Treasury Secretary Steven Mnuchin said Sunday the impact of the coronavirus pandemic was producing a “slowdown” in the American economy but that he did not expect a full-blown recession.
Asked by an ABC interviewer if the country was already in recession, he replied, “I don’t think so.”
“We’re clearly going to have a slowdown,” Mnuchin said, while adding that “later in the year, obviously the economic activity will pick up as we confront this virus.”
Peter Navarro, a top trade adviser to President Donald Trump, separately told the Fox Business network that “I think the decisions we make over the next week or two will determine whether we have a significant downturn or not.”
Several experts have predicted that the consequences of the far-reaching pandemic — which has led to temporary business closings, travel bans and cancellations and a slowdown in consumer activity — are likely to plunge the US into recession.
For Mnuchin, however, “The real issue is what economic tools are we going to use to make sure we get through this. Because this is a unique situation. We have a situation where travel has been grinding to a halt.”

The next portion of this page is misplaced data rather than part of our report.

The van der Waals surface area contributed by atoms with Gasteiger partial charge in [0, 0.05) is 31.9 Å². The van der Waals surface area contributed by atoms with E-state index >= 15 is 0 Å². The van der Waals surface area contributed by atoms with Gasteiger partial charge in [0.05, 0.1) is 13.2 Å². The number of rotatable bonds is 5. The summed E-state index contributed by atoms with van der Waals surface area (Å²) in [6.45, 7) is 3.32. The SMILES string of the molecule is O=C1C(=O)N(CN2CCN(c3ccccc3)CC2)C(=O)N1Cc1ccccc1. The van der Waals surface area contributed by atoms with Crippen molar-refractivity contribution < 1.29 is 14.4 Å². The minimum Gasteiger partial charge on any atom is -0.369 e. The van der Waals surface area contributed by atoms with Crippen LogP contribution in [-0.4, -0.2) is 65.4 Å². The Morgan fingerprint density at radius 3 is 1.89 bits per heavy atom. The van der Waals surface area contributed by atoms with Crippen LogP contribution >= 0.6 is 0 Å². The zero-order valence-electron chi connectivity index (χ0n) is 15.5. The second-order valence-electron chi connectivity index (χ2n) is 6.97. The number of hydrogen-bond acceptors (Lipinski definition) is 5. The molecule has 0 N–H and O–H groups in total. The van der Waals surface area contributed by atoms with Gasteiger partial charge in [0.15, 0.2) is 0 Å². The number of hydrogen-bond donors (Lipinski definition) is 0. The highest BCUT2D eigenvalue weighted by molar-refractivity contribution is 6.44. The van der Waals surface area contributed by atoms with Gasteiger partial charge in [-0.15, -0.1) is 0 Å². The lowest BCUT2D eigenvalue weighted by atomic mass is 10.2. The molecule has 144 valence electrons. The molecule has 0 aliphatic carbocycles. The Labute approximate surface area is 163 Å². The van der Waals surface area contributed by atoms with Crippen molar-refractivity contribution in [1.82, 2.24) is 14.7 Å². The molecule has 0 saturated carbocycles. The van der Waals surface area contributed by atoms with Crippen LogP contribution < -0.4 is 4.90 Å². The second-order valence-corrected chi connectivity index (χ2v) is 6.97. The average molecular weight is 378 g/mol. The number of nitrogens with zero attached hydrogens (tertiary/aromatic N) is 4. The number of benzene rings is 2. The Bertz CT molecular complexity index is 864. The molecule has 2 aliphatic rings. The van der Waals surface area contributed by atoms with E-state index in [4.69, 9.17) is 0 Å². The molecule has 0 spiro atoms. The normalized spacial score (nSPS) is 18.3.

He said he was in continuing talks with Nancy Pelosi, the speaker of the House of Representatives, about ways to support airlines, hotels, cruise lines and small and medium companies, by providing greater liquidity and some type of stimulus.
The House early Saturday overwhelmingly approved a series of measures aimed at alleviating the impact of the virus on the country’s economy, following days of intense discussions between administration officials and Democratic leaders in Congress.
Mnuchin said he had also been in talks with Federal Reserve officials ahead of their regularly scheduled meeting Tuesday and Wednesday.
“They have certain tools. We have certain tools. Certain tools were taken away that I’m going to go back to Congress and ask for.
“And again, we are fully coordinated,” Mnuchin insisted, despite Trump’s vocal criticism Saturday of the way Fed chief Jerome Powell has responded to the crisis.
Mnuchin was also asked about a special website being developed by a Google subsidiary, Verily, to help ordinary Americans determine whether they should be tested for the coronavirus and, if so, how they can go about it.
Trump said Friday that Google had made “tremendous progress” on developing the site and that it would be ready “very quickly.”
Google reportedly was blindsided by that announcement, and the following day Verily said the project was “in the early stages of development,” and needed to be tested in the San Francisco area before being expanded more widely “over time.”